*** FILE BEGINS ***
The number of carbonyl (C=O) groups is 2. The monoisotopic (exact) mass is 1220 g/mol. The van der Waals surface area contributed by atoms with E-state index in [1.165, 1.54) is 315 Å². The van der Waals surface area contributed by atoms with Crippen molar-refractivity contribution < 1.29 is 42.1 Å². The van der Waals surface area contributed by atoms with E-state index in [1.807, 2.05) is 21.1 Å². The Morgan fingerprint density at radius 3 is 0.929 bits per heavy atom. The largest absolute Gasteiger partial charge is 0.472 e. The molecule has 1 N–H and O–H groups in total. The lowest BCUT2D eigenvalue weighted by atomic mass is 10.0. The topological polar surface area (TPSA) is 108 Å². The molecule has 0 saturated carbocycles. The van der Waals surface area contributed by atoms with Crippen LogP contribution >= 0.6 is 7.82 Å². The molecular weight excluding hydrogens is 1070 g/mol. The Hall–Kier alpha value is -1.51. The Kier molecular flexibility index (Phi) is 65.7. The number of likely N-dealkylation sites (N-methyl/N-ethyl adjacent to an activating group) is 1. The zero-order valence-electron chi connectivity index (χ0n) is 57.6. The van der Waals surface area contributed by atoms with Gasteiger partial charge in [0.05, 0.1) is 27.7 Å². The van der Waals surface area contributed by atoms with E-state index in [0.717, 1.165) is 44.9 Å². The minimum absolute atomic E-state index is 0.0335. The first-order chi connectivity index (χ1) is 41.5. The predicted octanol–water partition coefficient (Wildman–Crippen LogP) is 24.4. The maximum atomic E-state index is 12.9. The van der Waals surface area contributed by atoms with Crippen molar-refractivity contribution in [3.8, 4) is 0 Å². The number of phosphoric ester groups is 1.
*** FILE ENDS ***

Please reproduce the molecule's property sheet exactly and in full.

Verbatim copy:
The number of carbonyl (C=O) groups is 2. The monoisotopic (exact) mass is 1220 g/mol. The van der Waals surface area contributed by atoms with E-state index in [1.165, 1.54) is 315 Å². The van der Waals surface area contributed by atoms with Crippen molar-refractivity contribution < 1.29 is 42.1 Å². The van der Waals surface area contributed by atoms with E-state index in [1.807, 2.05) is 21.1 Å². The Morgan fingerprint density at radius 3 is 0.929 bits per heavy atom. The largest absolute Gasteiger partial charge is 0.472 e. The molecule has 1 N–H and O–H groups in total. The lowest BCUT2D eigenvalue weighted by atomic mass is 10.0. The topological polar surface area (TPSA) is 108 Å². The molecule has 0 saturated carbocycles. The van der Waals surface area contributed by atoms with Crippen LogP contribution >= 0.6 is 7.82 Å². The molecular weight excluding hydrogens is 1070 g/mol. The Hall–Kier alpha value is -1.51. The Kier molecular flexibility index (Phi) is 65.7. The number of likely N-dealkylation sites (N-methyl/N-ethyl adjacent to an activating group) is 1. The zero-order valence-electron chi connectivity index (χ0n) is 57.6. The van der Waals surface area contributed by atoms with Gasteiger partial charge in [0.05, 0.1) is 27.7 Å². The van der Waals surface area contributed by atoms with E-state index in [0.717, 1.165) is 44.9 Å². The minimum absolute atomic E-state index is 0.0335. The first-order chi connectivity index (χ1) is 41.5. The predicted octanol–water partition coefficient (Wildman–Crippen LogP) is 24.4. The maximum atomic E-state index is 12.9. The van der Waals surface area contributed by atoms with Crippen molar-refractivity contribution in [3.8, 4) is 0 Å². The number of phosphoric ester groups is 1.